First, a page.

The Independent Examiner will want to see documentary evidence that this has happened and of how the views of the community have been taken into account. If the Parish Council does decide to go ahead with work on a Neighbourhood Plan, it would first apply to Cornwall Council to formally designate the parish as as the plan area. The Parish Council would have to set up a steering group with local people to carry out research, gather information and hold a number of consultation events, and eventually to draw up a draft plan. The draft plan would be put out to public consultation to allow people to comment. The Parish Council would have to decide then if any amendments were necessary before submitting it to Cornwall Council, who would advertise the plan for 6 weeks before sending it to an Independent Examiner (not part of Cornwall Council). The examiner might make comments, such as suggesting amendments to wording or asking for more work to be done on a particular area, but if he or she approves the plan, it goes out to public referendum, which is held like an election. If a majority of voters who turn out on the day vote yes, the plan has to be adopted by Cornwall Council as planning policy.

How much will it cost? What help do we get from Cornwall Council? Are there any grants?

The Parish Council would meet the cost of actually producing the plan, and the cost will depend very much on the scope of it and what help can be offered by volunteers. A modest plan with a limited scope might cost as little as £3,000. Some parishes have been able to keep costs low by using volunteers to hand-deliver letters, getting sponsorship from printing firms, pooling resources with other parishes, making use of skills (offered free of charge) in the community that would be expensive to purchase on the open market, such as project management. A particularly ambitious plan might involve significant costs. For example, if an Environmental Impact Assessment were required, this alone might cost £75,000. Until residents have told us what they want the plan to cover, it is impossible to say what the total cost might be, however the advice from Cornwall Council is to concentrate on the issues that are most important to the community and make sure your plan addresses these.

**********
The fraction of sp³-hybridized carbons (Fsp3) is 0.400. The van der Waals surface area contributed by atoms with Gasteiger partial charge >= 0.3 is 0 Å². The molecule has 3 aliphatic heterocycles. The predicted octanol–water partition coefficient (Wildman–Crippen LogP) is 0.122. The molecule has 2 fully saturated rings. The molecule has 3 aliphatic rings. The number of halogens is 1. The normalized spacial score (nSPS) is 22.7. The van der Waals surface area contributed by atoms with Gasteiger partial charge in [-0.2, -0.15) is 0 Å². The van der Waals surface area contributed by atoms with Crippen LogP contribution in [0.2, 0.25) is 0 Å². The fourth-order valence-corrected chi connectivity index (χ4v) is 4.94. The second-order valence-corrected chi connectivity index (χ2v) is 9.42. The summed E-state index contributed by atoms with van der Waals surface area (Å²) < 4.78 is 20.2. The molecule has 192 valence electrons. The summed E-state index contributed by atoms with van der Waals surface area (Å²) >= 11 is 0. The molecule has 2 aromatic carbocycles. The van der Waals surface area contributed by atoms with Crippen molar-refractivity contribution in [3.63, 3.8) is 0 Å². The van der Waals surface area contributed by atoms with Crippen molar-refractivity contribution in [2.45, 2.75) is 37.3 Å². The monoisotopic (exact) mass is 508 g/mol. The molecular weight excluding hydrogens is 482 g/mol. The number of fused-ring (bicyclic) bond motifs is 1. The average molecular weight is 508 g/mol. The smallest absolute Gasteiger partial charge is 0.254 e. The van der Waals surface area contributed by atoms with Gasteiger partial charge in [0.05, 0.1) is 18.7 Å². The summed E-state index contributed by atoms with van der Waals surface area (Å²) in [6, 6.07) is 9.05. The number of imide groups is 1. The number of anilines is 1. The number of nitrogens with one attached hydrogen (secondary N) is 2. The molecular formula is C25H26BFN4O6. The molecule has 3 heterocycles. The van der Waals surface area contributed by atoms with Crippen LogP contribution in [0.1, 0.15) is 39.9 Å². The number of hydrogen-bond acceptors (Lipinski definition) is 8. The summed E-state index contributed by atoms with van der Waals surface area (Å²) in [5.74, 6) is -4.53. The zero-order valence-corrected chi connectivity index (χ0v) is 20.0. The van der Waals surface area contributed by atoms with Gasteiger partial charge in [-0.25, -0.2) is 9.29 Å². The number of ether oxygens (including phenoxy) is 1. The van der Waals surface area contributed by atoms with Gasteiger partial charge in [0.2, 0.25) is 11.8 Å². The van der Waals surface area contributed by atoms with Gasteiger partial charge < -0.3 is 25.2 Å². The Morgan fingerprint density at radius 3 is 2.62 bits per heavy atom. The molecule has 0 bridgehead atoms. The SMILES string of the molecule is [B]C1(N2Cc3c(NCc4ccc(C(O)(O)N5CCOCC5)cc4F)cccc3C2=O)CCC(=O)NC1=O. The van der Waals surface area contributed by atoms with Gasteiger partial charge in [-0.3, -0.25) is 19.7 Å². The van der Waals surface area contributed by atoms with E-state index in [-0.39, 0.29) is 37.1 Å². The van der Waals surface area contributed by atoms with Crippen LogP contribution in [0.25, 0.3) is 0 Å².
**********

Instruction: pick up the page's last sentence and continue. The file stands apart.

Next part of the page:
Cornwall Council pays for the Independent Examination and the public referendum. It also provides a named planning officer to give professional advice on matters such as policy wording, advising on the Local Plan and national policy and other aspects of planning law, such as Areas of Outstanding Natural Beauty, Sites of Special Scientific Interest, Conservation areas, what situations would require an Environmental Impact Assessment, etc. Another officer, either a Community Network Officer or a Regeneration Officer would advise on consultations and help the Parish Council obtain information from within Cornwall Council as part of its research.